This paper presents a probabilistic approach for studying the reliability of cementless hip prostheses in the presence of mechanical uncertainties and its application to the investigation of the influence of bone-implant interface properties. In Section 2, the nonlinear deterministic model of the bone-implant coupled system and its finite element implementation are concisely presented. The uncertain parameters of the problem, the control variable and the associated failure criterion defining Primary Stability are then detailed. Section 3 is dedicated to the probabilistic modelling of the problem. Section 4 exposes the proposed reliability analysis. In Section 5, numerical experiments are presented in order to quantify the influence of the statistical characteristics of the random parameters, the Young modulus of the cancellous bone and the friction coefficient at the interface between the cancellous bone and the stem on the reliability of the bone-implant coupled system.

2. Deterministic Modelling

In this section we first concisely present the deterministic model used in this study, from its mechanical formulation to its practical implementation, as well as its finite element formulation. Then we highlight the uncertain parameters of the model, we introduce a failure criterion for the latter and we express this criterion in terms of the selected uncertain parameters.

2.1. Mechanical Formulation and Associated Numerical Model

The mechanical problem to solve consists of the contact with friction of two three-dimensional deformable bodies B^{1} and B^{2} occupying the domains V^{1} and V^{2} of with boundaries and. Denoting by the contact surface between B^{1} and B^{2}, and considering the principle of virtual work, this problem may be formulated in the following way (variational formulation):

(1)

where and are the volume and surface measurements, respectively, is the Cauchy stress vector defined as,

is the associated virtual strain vector corresponding to the imposed virtual displacement vector,

is the vector of known externally applied force per unit volume, is the vector of the known externally applied surface tractions and is the vector of the unknown surface tractions applied to body 1 due to its contact with body 2.

The term in Equation (1) corresponds to the virtual work due to contact tractions and denotes the relative virtual displacement vector field of the two bodies in the contact zone.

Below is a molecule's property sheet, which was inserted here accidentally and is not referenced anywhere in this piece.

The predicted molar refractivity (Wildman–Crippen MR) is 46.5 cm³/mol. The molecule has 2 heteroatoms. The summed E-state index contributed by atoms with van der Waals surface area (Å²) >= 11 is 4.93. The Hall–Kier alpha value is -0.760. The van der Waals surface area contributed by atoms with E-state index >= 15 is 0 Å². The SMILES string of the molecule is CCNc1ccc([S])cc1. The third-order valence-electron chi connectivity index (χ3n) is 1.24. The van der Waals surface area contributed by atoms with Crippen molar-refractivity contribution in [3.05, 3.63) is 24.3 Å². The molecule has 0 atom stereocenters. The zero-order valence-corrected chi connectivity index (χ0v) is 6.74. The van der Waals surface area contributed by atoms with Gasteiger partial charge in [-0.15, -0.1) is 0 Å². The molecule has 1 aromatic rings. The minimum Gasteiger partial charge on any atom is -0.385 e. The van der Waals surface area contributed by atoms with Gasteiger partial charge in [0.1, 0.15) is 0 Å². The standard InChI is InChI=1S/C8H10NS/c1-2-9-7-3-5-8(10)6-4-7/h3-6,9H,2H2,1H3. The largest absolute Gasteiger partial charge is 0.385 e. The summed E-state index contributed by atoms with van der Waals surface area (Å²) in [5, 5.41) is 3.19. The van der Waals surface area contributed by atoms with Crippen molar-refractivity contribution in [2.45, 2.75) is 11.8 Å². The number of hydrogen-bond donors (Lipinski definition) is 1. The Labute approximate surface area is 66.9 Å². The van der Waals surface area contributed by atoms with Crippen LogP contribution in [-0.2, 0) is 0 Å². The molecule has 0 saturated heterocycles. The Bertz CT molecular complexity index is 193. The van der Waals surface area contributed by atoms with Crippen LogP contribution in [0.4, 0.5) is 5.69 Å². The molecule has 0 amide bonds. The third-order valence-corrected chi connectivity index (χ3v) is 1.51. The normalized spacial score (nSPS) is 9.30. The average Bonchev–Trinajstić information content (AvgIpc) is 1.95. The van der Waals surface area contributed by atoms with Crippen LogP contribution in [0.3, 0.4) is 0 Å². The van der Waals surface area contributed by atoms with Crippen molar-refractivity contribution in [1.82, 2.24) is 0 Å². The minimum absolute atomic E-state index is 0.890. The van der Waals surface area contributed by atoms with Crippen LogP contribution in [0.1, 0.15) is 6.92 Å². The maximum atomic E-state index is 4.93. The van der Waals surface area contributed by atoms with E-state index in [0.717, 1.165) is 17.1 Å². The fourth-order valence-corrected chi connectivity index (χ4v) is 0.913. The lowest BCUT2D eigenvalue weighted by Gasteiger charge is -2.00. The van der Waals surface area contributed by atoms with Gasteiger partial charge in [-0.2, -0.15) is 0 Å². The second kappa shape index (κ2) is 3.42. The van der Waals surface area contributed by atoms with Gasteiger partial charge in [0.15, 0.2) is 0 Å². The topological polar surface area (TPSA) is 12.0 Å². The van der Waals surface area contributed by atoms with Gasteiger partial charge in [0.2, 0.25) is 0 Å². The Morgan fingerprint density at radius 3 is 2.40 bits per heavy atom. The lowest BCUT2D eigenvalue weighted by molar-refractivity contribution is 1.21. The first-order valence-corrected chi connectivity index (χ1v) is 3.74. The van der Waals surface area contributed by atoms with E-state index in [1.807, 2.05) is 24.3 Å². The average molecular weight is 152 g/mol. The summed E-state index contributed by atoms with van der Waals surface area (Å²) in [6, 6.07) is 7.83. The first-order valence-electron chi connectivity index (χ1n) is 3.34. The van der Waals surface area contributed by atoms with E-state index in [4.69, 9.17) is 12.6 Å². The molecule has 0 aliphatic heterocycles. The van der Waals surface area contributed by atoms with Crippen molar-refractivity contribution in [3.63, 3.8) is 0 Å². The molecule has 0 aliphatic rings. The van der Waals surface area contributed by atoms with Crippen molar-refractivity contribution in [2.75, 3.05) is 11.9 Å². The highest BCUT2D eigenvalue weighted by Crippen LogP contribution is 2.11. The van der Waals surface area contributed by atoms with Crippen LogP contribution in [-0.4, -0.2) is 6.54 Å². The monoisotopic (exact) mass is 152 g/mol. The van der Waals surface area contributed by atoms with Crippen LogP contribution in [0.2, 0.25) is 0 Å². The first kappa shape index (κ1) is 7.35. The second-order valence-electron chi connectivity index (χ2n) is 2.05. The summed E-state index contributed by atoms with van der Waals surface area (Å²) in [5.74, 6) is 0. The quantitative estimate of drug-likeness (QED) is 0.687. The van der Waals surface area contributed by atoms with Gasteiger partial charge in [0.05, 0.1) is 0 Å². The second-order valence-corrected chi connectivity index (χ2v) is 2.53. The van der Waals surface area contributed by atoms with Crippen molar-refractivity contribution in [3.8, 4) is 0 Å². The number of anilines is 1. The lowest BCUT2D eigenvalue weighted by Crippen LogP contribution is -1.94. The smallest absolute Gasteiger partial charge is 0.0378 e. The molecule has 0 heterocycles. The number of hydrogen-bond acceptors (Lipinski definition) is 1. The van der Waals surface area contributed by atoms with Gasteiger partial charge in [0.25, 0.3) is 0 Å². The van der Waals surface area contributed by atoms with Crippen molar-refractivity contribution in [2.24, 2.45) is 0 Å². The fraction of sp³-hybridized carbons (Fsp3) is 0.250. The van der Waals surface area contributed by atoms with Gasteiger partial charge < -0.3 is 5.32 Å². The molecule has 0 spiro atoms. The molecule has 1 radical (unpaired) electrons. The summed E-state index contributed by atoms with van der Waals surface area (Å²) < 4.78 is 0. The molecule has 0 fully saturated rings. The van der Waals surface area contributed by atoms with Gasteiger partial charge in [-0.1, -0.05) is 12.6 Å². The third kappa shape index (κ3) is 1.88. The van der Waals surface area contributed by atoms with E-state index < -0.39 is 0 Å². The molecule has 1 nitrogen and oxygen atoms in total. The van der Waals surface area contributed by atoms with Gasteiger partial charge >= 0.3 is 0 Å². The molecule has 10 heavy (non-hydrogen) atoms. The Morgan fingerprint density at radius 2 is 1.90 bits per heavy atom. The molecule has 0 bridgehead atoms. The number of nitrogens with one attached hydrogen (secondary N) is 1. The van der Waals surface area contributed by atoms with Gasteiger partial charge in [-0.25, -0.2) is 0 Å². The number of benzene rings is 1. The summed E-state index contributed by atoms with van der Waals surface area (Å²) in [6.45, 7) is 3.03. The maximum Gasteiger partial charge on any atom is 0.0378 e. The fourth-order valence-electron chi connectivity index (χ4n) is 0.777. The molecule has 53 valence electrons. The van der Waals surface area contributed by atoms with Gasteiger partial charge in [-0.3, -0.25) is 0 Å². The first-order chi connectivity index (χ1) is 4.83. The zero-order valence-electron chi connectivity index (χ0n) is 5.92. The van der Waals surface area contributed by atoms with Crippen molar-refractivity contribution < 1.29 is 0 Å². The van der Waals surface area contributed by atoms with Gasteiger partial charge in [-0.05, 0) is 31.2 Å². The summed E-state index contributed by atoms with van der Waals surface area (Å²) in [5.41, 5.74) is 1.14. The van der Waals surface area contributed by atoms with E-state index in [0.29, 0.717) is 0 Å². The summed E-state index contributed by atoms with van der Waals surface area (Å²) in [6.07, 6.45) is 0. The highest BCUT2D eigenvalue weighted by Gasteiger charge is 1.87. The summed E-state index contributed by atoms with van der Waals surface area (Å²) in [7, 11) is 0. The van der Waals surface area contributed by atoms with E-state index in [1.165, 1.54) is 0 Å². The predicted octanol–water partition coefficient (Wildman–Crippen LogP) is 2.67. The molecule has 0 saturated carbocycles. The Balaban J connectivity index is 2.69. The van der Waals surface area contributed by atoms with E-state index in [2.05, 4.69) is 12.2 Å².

The contact tractions acting on the contact surface may be decomposed into normal and tangential components as follows:

(2)

where and are the normal and tangential tractions, and and are the normal and tangential unit vector fields associated with.

Note that at this step all the parameters used are fields depending on the spatial coordinates.

Let be the gap function for the contact surface pair. It is a scalar function defined as follows:

Let be the coordinates vector of point

of and be the coordinates vector of point of such that:

(3)

where denotes the canonical Euclidean norm on

. Therefore, is the usual Euclidean distance from to and is a function of. Then is defined as:

(4)

where is the unit normal outward vector to at point.

With this definition, the normal contact conditions can be written:

(5)

where the last equation expresses the fact that the normal traction component is compressive, and exists only if the contact is effective i.e. if.

The tangential contact conditions are taken into account by assuming that Coulomb’s law of friction holds locally on the contact surface. Let be the coefficient of friction. Coulomb’s law of friction is usually formulated as a function of the local tangential relative velocity at the contact interface. However, in the static case it can be reformulated using the relative tangential displacement due to a loading increment of and:

(6)

where is the unit tangential vector at point.

Let us also define the non-dimensional variable given by:

(7)

With this definition, Coulomb’s law of friction can be written:

(8)

The constraint function method proposed by Bathe [15] is used to impose the normal and tangential contact conditions.

Let be a real-valued function of and such that the solution of satisfies the normal contact conditions, and let be a real-valued function of v and t such that the solution of satisfies the tangential contact conditions.